More mod­ern toi­lets, fewer malls

Global Times – Metro Beijing - - TWOCENTS - By Alok Joshi

AChi­nese friend trav­el­ing to In­dia re­cently asked me if she needs to carry rolls of toi­let pa­per since they are not read­ily avail­able in shops. I told her that toi­let pa­per is not a prob­lem; the big­ger chal­lenge would be to find pub­lic toi­lets within easy reach.

Sim­i­larly, for­eign tourists to China are warned about fac­ing lan­guage and toi­let prob­lems.

China and In­dia, the two most pop­u­lated coun­tries in the world, de­spite their amaz­ing devel­op­ment, face the same prob­lem: an acute short­age of mod­ern toi­lets.

It is funny that more peo­ple have mo­bile phones in th­ese coun­tries than ac­cess to eco­log­i­cal toi­lets.

Ac­cord­ing to a new UN re­port, half of the world’s pop­u­la­tion doesn’t have ac­cess to toi­lets.

Both In­dia and China have em­barked on a toi­let revo­lu­tion, es­pe­cially in ru­ral ar­eas. Both coun­tries are proud of many things, but toi­lets are not some­thing they can be proud of.

The prob­lem is sim­i­lar but has dif­fer­ent di­men­sions. In­ter­na­tional tourism web­sites make fun of squat toi­lets in China on one side and open defe­ca­tion in In­dia on the other.

I once worked for a com­pany in down­town Bei­jing that has squat toi­lets even to­day. Chi­nese toi­lets are widely con­sid­ered to be the pits. They are ac­tu­ally a row of pits sep­a­rated by noth­ing but low walls – no cu­bi­cles, no doors, no pri­vacy. Don’t look down and don’t make eye-con­tact are good rules for vis­it­ing trav­el­ers.

Early morn­ing train jour­neys in In­dia are not too much fun, as look­ing through the glass win­dows, you are bound to be greeted by rows of peo­ple do­ing their “busi­ness” in the open.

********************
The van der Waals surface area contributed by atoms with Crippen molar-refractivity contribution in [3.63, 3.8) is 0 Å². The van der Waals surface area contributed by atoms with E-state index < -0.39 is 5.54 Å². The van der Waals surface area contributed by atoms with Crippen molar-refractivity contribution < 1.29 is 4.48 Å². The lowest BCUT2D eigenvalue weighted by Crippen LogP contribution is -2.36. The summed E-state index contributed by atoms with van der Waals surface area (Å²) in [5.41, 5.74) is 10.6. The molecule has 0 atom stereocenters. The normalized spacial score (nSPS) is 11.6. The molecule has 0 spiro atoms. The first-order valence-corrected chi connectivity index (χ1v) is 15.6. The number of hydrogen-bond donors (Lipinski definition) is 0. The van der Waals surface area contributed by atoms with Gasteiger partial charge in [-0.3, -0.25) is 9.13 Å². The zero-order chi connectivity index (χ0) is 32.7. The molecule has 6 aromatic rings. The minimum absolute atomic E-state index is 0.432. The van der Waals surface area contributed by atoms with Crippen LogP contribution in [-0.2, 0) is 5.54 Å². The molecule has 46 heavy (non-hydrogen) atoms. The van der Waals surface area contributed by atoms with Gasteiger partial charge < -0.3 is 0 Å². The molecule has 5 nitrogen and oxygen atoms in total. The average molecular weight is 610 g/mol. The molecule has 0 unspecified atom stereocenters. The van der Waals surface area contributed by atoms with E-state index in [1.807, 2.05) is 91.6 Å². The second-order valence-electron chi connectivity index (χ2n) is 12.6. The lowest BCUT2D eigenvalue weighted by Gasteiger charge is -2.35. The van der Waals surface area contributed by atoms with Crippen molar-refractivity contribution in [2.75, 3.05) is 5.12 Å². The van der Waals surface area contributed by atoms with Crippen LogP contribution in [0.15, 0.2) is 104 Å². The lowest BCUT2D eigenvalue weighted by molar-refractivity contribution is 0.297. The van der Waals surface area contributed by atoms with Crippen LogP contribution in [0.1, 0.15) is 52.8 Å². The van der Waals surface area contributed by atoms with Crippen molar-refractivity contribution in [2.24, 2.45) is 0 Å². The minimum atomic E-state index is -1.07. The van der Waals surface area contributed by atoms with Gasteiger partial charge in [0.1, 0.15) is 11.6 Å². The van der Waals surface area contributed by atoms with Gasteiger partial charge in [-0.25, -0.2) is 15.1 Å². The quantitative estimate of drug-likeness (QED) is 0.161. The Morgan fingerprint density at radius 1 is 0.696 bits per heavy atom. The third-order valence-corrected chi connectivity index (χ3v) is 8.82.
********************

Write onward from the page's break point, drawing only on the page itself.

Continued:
It is wrong to as­sume that th­ese prob­lems are be­cause China and In­dia are de­vel­op­ing coun­tries. Bangladesh has half the GDP of In­dia, and only 4 per­cent of Bangladesh defe­cates in the open com­pared to 53 per­cent in In­dia.

It has some­thing to do with peo­ple’s men­tal­ity and pref­er­ence. In ru­ral In­dia, peo­ple feel it’s bet­ter to defe­cate in the open than in­side the house be­cause they need to pray and keep the place pure. In ru­ral China, I guess peo­ple find it con­ve­nient to use squat toi­lets.

In­dia has em­barked on a “No toi­let, no bride” ini­tia­tive. There are sto­ries of In­dian brides de­mand­ing a toi­let in the house they are go­ing to live in af­ter get­ting mar­ried. An In­dian court re­cently al­lowed a woman to seek a di­vorce be­cause her home did not have a toi­let, forc­ing her to seek relief out­side.

I watched a new Bol­ly­wood movie ti­tled Toi­let: A love story on the same is­sue. The girl leaves her hus­band’s home im­me­di­ately af­ter mar­riage and forces her hus­band to get a toi­let con­structed not only in her home but to start a cam­paign in the en­tire vil­lage.

Did you know we spend up to three years of our life­time on toi­lets? Like it or not, we need to learn from Ja­pan when it comes to toi­lets. They have built amaz­ing high-tech, ecofriendly toi­lets that take care of wa­ter tem­per­a­ture, spray strength and even mas­sage op­tions.

Toi­lets are a se­ri­ous busi­ness, and we need to focus more on build­ing more mod­ern toi­lets than shop­ping malls.

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